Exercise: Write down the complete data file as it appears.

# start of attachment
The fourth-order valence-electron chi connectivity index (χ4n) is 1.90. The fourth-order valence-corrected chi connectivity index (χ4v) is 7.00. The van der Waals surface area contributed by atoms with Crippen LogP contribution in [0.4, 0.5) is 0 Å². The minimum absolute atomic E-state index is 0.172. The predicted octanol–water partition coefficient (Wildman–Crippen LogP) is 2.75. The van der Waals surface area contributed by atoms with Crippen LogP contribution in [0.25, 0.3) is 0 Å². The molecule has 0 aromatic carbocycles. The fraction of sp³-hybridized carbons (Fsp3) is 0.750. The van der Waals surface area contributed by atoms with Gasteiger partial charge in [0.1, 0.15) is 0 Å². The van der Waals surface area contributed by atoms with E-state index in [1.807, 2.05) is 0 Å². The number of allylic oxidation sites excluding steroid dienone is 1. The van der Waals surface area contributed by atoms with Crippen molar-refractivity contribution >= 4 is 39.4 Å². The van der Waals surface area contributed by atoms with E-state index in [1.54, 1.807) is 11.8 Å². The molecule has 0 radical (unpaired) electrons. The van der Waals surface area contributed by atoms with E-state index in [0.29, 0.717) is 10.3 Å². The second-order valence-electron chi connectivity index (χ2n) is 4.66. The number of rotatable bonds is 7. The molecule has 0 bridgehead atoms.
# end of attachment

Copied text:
The fourth-order valence-electron chi connectivity index (χ4n) is 1.90. The fourth-order valence-corrected chi connectivity index (χ4v) is 7.00. The van der Waals surface area contributed by atoms with Crippen LogP contribution in [0.4, 0.5) is 0 Å². The minimum absolute atomic E-state index is 0.172. The predicted octanol–water partition coefficient (Wildman–Crippen LogP) is 2.75. The van der Waals surface area contributed by atoms with Crippen LogP contribution in [0.25, 0.3) is 0 Å². The molecule has 0 aromatic carbocycles. The fraction of sp³-hybridized carbons (Fsp3) is 0.750. The van der Waals surface area contributed by atoms with Gasteiger partial charge in [0.1, 0.15) is 0 Å². The van der Waals surface area contributed by atoms with E-state index in [1.807, 2.05) is 0 Å². The number of allylic oxidation sites excluding steroid dienone is 1. The van der Waals surface area contributed by atoms with Crippen molar-refractivity contribution >= 4 is 39.4 Å². The van der Waals surface area contributed by atoms with E-state index in [1.54, 1.807) is 11.8 Å². The molecule has 0 radical (unpaired) electrons. The van der Waals surface area contributed by atoms with E-state index in [0.29, 0.717) is 10.3 Å². The second-order valence-electron chi connectivity index (χ2n) is 4.66. The number of rotatable bonds is 7. The molecule has 0 bridgehead atoms.